Women are not the problem.
There has always been something grotesque about the idea that they are. But to embrace that idea in the #MeToo era is not just grotesque, but clueless. It suggests that you slept through a reckoning that has shifted the Zeitgeist.
So somebody please tell Ernst & Young to wake up and smell the 2019.
The London-based multinational business services firm has been struggling to contain the fallout of a story posted by HuffPost last week about a June 2018 training seminar at its office in Hoboken. "Power-Presence-Purpose," conducted, according to the firm, by a third-party contractor, was supposed to offer female employees advice to help them navigate the workplace.
And it did. Problem is, the advice it offered hasn't been relevant since Ricky spanked Lucy.
"Women's brains," this group of women was told, "absorb information like pancakes soak up syrup so it's hard for them to focus. Men's brains are more like waffles. They're better able to focus because the information collects in each little waffle square."
There was more. Women were advised to avoid "crying," being "rambling and redundant" or speaking in a "high-pitched or shrill" voice. One attendee told HuffPost she was advised not to "directly confront men in meetings, because men perceive this as threatening."
"Don't be too aggressive or outspoken," the attendee said she was told. "If you're having a conversation with a man, cross your legs and sit at an angle to him. Don't talk to a man face-to-face. Men see that as threatening."
Apparently, men are very easily threatened. And aroused, at least to judge from this stern admonition: "Don't flaunt your body -- sexuality scrambles the mind (for men and women)."
Not incidentally, this seminar came just a month after Ernst & Young settled a complaint by a partner who said the firm failed to act when she reported being sexually assaulted by another partner. Whatever the company should have learned from that experience, it apparently didn't. And somewhere, Don Draper is pouring himself a drink.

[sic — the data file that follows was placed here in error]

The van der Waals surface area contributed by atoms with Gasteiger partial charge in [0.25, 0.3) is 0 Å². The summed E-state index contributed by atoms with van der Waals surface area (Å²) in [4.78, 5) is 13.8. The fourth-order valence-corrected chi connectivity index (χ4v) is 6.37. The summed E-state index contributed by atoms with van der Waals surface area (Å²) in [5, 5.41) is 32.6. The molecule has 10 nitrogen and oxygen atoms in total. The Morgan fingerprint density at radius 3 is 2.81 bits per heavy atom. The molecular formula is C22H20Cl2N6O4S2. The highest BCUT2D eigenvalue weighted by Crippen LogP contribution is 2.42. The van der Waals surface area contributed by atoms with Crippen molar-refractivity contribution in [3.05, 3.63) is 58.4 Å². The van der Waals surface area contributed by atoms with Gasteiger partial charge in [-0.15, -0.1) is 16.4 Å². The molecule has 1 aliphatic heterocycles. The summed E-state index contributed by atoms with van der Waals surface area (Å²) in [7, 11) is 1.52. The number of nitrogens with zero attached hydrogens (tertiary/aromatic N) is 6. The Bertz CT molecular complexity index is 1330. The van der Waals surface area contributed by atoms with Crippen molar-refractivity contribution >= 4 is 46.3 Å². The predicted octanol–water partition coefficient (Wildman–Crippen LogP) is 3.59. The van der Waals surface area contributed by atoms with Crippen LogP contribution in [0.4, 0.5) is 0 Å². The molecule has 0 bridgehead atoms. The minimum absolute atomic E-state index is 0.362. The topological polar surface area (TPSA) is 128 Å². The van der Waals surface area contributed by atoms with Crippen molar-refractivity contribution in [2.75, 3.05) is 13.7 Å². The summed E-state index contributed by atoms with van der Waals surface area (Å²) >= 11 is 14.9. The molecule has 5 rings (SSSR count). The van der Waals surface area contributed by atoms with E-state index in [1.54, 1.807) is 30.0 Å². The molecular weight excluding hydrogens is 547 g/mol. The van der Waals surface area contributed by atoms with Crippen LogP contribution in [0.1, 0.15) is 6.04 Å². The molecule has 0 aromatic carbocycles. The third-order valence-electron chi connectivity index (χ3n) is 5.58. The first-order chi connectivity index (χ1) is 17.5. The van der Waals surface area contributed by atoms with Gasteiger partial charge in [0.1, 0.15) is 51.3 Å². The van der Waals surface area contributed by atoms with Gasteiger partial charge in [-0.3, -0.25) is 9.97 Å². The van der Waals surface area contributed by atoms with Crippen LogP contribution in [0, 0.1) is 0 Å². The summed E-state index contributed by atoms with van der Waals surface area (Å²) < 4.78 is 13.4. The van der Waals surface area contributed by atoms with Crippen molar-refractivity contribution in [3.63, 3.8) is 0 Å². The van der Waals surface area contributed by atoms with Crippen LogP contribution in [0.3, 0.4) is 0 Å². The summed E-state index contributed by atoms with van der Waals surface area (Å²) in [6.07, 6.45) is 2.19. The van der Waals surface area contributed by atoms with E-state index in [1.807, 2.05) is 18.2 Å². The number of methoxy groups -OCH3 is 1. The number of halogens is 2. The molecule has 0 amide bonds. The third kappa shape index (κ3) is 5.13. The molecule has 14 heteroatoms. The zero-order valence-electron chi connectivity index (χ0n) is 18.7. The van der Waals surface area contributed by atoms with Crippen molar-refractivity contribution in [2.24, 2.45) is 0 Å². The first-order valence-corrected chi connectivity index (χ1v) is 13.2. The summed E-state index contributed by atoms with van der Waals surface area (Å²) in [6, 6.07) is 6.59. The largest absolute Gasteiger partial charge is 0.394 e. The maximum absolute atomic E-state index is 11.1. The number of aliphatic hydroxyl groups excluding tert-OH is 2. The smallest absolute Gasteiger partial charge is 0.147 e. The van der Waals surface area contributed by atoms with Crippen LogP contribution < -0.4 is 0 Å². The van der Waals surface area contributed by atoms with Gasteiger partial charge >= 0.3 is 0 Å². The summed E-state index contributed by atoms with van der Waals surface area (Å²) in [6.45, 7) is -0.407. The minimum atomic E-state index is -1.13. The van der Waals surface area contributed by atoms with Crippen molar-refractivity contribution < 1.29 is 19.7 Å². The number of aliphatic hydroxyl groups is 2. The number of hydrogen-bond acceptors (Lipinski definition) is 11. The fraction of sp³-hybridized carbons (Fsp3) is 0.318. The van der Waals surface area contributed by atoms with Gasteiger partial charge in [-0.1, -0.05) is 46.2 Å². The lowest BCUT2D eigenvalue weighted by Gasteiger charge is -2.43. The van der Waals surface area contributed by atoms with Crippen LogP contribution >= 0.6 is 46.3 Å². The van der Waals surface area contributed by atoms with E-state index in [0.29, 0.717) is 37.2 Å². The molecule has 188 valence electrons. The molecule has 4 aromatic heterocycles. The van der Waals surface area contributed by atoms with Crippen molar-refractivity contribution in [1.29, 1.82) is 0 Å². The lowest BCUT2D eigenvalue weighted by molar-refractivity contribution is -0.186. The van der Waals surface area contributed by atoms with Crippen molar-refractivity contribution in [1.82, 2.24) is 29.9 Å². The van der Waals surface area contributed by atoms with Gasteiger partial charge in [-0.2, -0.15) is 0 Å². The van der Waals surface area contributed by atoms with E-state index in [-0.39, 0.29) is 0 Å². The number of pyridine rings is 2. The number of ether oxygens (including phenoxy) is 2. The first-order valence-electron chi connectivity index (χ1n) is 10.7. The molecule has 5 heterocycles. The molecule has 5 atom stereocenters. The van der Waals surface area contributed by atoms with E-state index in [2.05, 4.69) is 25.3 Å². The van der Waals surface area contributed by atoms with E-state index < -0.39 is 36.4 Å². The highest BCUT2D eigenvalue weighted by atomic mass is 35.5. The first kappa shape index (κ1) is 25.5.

For the rest of us, this seminar -- for which the company has expressed belated regret -- offers an opportunity to ponder the assumption implicit in its very construction: namely, that women need to fix themselves in order to get ahead. But then, we often assign women responsibilities they do not deserve. Worse, they often shoulder them.
Think of the woman with the black eye and chipped tooth who says, "He didn't mean to do it. I provoked him." Or the sexual-assault survivor who is criticized because she wore a short skirt or drank too much. Or the presidential candidate who is rebuked for being "too ambitious" because, Lord knows, no male candidate has ever been guilty of wanting it badly.
Moreover, how often have you heard of a seminar to help men navigate the workplace? When has anyone felt a need to advise them how to approach female colleagues or avoid speaking in annoying tones? Rarely, if at all. And indeed, if the idea sounds silly to you, it's because of another implicit assumption, best expressed by the philosopher James Brown: "This is a man's world." Which means it's up to women to adjust themselves to fit in, not vice versa.
But see, this isn't a "man's world." Or at least, it's not supposed to be, not anymore. And if we mean that, if we're serious about it, then we have to get over this idea that women must somehow "fix" themselves. If the #MeToo era has taught us nothing else, it's taught us this:
They're not the ones who need fixing.
(Leonard Pitts is a columnist for The Miami Herald, 3511 NW 91st Ave., Miami, Fla., 33172. Readers may contact him via e-mail at email@example.com.)